Scotland's high-tax strategy
Donald Drysdale recognises that 2019 promises to be a year of high political drama for Scotland’s public finances. The views expressed here are his own and not necessarily those of ICAS.
Forgive me for starting the New Year with what some may regard as a controversial headline. But whatever your personal views may be, 2019 promises to be a year of high political drama.
Widespread disagreement still exists, not only between Britain’s political parties but also within those parties, regarding the way the UK should leave the European Union. Indeed, as 29 March approaches and a battered Prime Minister allows Brexit to run ever closer to the wire, there is growing uncertainty whether Brexit will take place at all.
Against this background, the minority administrations at Westminster and Holyrood must each secure political support for their tax proposals and other budget measures for 2019/20.
As I explained in my last article before Christmas, Scottish Budget: Next steps, Chancellor Philip Hammond has announced that there might be a need for an emergency Spring Budget, and Scottish Finance Secretary Derek Mackay has also warned that he might have to revisit the priorities in his Scottish Budget.
As I shall explain below, Scotland’s devolution settlement gives Mackay considerably less room for manoeuvre than that enjoyed by Hammond.
Scottish income tax
The power which allows the Scottish Parliament to set the income tax rates and bands that apply to the non-savings non-dividend income of Scottish taxpayers was conferred by Scotland Act 1998, which has been amended successively since its original enactment.
First, the Act introduced the Scottish variable rate (SVR) which was never used. Then it was amended to introduce the Scottish rate of income tax (SRIT), which was implemented for the tax year 2016/17 but had no practical impact on Scottish taxpayers.
Finally, SRIT was replaced by Scottish income tax (SIT), which was implemented from 2017/18 onwards and is having an increasing financial impact. This has arisen as a result of what many see as a high-tax strategy – the combined effect of the Scottish higher rate threshold being held down, and a more progressive rate structure being applied.
Compared with taxpayers elsewhere in the UK, the current proposals for 2019/20 can save a low-paid Scottish taxpayer a maximum of £20.49 a year. For those earning more, (say) with earnings of £30,000, £60,000, £90,000 or £150,000, SIT will be higher than elsewhere by £30, £1,644, £1,944 and £2,669 respectively.
To establish the SIT rates and thresholds for 2019/20 now proposed in the Scottish Budget, the Scottish Parliament must pass a ‘Scottish rate resolution’ setting these. This must be passed no later than 5 April 2019, begging the question – what happens if Mackay fails to get the political support he needs and no such resolution is passed?
The successive changes to the Scotland Act 1998 have led to difficult legislation – and there is a lack of clarity about the consequences should there be no formal resolution setting the SIT rates and thresholds. The wording of Scotland Act 1998 section 80C (as amended) implies that, in the absence of a competent Scottish rate resolution for a particular fiscal year, there would be no SIT rates or bands for that year.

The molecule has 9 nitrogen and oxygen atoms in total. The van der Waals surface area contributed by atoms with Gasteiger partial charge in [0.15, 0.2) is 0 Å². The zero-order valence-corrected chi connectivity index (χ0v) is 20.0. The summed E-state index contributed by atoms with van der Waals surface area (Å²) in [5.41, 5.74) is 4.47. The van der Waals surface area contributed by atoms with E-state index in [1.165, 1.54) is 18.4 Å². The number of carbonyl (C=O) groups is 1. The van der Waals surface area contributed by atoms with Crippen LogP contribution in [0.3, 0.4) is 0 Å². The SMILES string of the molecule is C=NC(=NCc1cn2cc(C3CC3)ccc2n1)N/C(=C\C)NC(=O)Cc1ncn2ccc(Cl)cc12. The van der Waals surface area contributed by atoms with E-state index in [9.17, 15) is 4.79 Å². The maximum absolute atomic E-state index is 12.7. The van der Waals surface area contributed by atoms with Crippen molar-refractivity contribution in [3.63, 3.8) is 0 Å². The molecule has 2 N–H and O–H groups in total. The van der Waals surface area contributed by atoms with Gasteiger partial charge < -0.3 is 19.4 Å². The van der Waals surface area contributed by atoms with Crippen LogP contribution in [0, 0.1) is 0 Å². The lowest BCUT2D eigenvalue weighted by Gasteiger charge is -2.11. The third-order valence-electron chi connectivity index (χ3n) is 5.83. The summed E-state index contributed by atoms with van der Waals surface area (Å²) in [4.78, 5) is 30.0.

This might suggest that the SIT rates and bands for the immediately preceding year would apply instead, but this is not so. Section 80C(3)(a) states that the SIT rates and bands set by each Scottish rate resolution are valid for one year only. They can’t be carried forward.
Instead, Income Tax Act 2007 section 10 implies that the non-savings non-dividend income of Scottish taxpayers would be liable to income tax in accordance with the rates and thresholds which apply in the rest of the UK. Were there any doubt on this point, it is reasonable to assume that the UK Government would intervene and impose such a charge.
Impact on Scottish Government funding
In the absence of SIT, Scotland’s public funding would be decimated. Unless the existing Scottish fiscal framework were torn up and replaced, income tax revenues from the non-savings non-dividend income of Scots could flow to Westminster instead of Holyrood, and the very foundations of the Scottish devolution settlement would be destroyed.
It is hard to imagine that any of Scotland’s political parties would wish to see this outcome, so odds are that Mackay will succeed in getting a Scottish rate resolution passed by 5 April – whether or not he has to give way to costly political bargaining with another party.
But this wouldn’t remove the risk that the knock-on effects of a disorderly Brexit and a Spring UK Budget from Hammond might bring unwelcome surprises. These might leave an unexpected black hole in Scotland’s Budget at a time when the 5 April deadline for revising the SIT rates and bands had already expired.
Fiscal devolution involves convoluted interactions and carries high risks. The Scottish Finance Secretary may face many more sleepless nights before he can tell whether his sums for 2019/20 are going to add up.
Article supplied by Taxing Words Ltd